Yes, it’s mid February. And yes, we are still listening to Christmas Carols. Earlier this week my four year old son asked me to pause the song and wanted to know what the third verse of Away in a Manger meant – “how do we fit us for heaven”? I tried to explain it in the simplest way possible that a tiny (yet growing) mind may understand:
- God is so holy and perfect in every way.
- We must be made pure and clean to be with Him in heaven.
- We sin and are unclean, but because Jesus is perfect, when He died on the cross to pay for our sin, He makes us clean.
- Our time here on earth is to truly believe in Jesus, every day love Him with all of our heart. This is how we “get ready” or “get fit” to live with God in heaven.
Psalm 15 takes us through a much better description of who can be in God’s presence, in His holy place, or “fit for heaven”. And WOW, it’s convicting and motivating! I can’t wait to read this scripture with my little guy as a follow up to his question.
O Lord, who shall sojourn in your tent?
Who shall dwell on your holy hill?
He who walks blamelessly and does what is right
and speaks truth in his heart;
who does not slander with his tongue
and does no evil to his neighbor,
nor takes up a reproach against his friend;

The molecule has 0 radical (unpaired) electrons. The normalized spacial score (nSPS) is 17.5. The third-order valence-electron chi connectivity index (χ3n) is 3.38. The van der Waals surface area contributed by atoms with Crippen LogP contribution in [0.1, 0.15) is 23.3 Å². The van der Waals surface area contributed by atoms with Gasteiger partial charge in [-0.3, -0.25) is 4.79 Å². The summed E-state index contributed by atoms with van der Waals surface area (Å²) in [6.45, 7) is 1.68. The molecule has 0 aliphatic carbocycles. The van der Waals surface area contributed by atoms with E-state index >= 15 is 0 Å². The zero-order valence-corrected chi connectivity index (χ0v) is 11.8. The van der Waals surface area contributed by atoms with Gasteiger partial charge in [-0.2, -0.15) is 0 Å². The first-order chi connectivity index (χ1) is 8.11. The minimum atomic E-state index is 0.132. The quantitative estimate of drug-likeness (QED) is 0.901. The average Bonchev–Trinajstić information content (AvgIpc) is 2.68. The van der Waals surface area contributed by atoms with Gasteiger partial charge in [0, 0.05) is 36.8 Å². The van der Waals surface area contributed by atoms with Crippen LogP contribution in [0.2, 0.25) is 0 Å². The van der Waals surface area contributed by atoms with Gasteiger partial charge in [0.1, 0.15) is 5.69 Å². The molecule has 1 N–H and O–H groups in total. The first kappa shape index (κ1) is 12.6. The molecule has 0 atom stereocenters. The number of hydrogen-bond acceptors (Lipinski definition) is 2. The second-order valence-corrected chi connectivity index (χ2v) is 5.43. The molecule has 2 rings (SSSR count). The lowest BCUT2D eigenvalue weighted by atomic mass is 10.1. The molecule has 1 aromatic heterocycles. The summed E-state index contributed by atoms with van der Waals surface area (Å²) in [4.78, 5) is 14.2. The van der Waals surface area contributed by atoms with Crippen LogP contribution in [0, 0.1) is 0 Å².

in whose eyes a vile person is despised,
but who honors those who fear the Lord;
who swears to his own hurt and does not change;
who does not put out his money at interest
and does not take a bribe against the innocent.
He who does these things shall never be moved.
While this isn’t a checklist to enter heaven, if it were, we would all fail. We are all disqualified at the very first qualification: blameless. Because we have all sinned, we all have blame. But Jesus took our blame and shame that day on Calvary. Our belief in Him is what allows us to dwell with Him in His holy place.
As I continue studying the different verse meanings and praying through each one, the Holy Spirit is challenging me to rid and repent of any of these sins in my life. One characteristic that really stands out is the end of verse four. Am I able to keep my word and commitments even when it hurts? Am I unchanging even when it’s hard?
I’m humbled that my God still loves me through my failings, continues to cleanse me through His perfect Son, and keeps calling me to a deeper communion with Him. I can’t help but think of another kids’ song I’m thankful for:
He’s still working on me, to make me what I ought to be.
It took Him just a week to make the moon and stars,
The sun and the Earth and Jupiter and Mars.
How loving and patient He must be, He’s still working on me.